In his book Christian Mission in the Modern World, which is now regarded as a mission’s classic, John Stott (1975) points out that understanding mission as service releases us from the false divisions between evangelism, social service and vocational calling. Too often we have separated out evangelism and social action without seeing the importance of both. Social action and evangelism are both an expression of God’s mission-they do not compete they complement. Stott argues that our jobs, our work-place and our careers can all be missional. We are all called to a missional vocation, some as educators, some as accountants, some as businesspeople, some to administration, some as trades people, and only some as paid pastors and missionaries. How is your work or study an expression of your missional vocation?
3. Jesus was part of a team – Our mission is in Partnership with others
Jesus did not come of his own volition or without help. He was part of God’s team—the Father Son and Holy Spirit. Jesus also prays that we would be one as he and the Father are one so that the world might know we are sent by God (John 17:22-23). Sending is not individualistic. Jesus sends us as a team. The mission involves all of us. God’s mission is not just for a few. When Jesus says so I send you he is speaking to every one of us. The word ‘you’ is plural in Greek. In English we don’t have a plural word for ‘you’ but Greek does. The verse means Jesus sends us all. It is also not just written for the 11 disciples. Inspired by the Holy Spirit, John wrote a message for every future generation of Christians. He is quoting Jesus words with application to us all as disciples today. God wants us to work together in mission.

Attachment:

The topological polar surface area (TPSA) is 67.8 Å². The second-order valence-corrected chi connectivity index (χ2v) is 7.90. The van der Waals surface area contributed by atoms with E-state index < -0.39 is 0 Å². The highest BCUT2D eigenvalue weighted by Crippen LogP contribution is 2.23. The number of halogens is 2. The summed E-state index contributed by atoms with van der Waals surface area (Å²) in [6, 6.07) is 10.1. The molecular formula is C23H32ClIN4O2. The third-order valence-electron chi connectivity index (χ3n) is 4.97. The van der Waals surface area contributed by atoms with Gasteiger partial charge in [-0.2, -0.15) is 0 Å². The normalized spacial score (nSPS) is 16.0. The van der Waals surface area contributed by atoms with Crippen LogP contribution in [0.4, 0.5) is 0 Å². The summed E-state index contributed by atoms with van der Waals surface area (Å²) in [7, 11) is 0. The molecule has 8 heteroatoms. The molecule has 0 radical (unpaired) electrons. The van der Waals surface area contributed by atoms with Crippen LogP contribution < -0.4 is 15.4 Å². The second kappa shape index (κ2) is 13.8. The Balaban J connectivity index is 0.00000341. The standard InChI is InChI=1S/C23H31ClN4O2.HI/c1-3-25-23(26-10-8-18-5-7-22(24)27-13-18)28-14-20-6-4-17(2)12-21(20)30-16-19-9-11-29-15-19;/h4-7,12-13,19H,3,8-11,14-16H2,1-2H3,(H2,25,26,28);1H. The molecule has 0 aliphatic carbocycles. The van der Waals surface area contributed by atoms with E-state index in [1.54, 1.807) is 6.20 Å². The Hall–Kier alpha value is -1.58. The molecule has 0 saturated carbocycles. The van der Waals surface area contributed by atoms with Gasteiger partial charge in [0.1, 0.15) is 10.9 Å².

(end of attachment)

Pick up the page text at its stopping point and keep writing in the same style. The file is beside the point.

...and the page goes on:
We can all partner with others in God’s mission by:
- Praying - We can all pray for our overseas and cross-cultural missionaries and church planters in different nations of the world (see www.joshuaproject.net for resources to help you pray for unreached people))
- Going - We can all support and encourage our long term cross-cultural missionaries by visiting them and working alongside them in short term missions teams.
- Giving - We can all be involved in cross-cultural missions overseas through partnership in missions giving to our World Impact ministry.
- Serving - We can all serve vocationally in our own culture and community and be a missionary for Christ where he has already sent us.
We are all participants in THE Mission—the story of God’s mission
Just as Jesus was sent by the Father and empowered by the Holy Spirit in the same way we are sent with a missional calling to impact our world. We are all participants in the big story of God’s mission. Each of us participates with God in writing further chapters in the story of God’s mission. Each chapter is important and each chapter contributes to the whole by passing on a theme, a message and dynamic energy to the next chapter. And it is not just our overseas mission workers or the amazing pioneering missionaries such as William Carey or Mother Teresa who are writing new chapters to God’s story. We are all part of God’s missional story, we are all part of THE MISSION.
- What do you think about when you hear the word mission?
- Share an example from your own life when God has prepared the way for you to reach out to someone else.
- Share about a time when you needed to trust God to complete what he had started in the life of someone you were reaching out to.
- Jesus mission was incarnational, holistic and part of a team. In what other ways does Jesus set us an example for our own mission in the world
- How do you think we can apply the principle of incarnational witness our own lives and workplaces?
- In what ways do you see your work or study as a missional vocation?
- Discuss some practical ways you can partner with one of CityLife’s overseas missions workers who are serving incarnationally among unreached peoples.
- Discuss some practical ways your Life group can engage with your community and neighbourhood.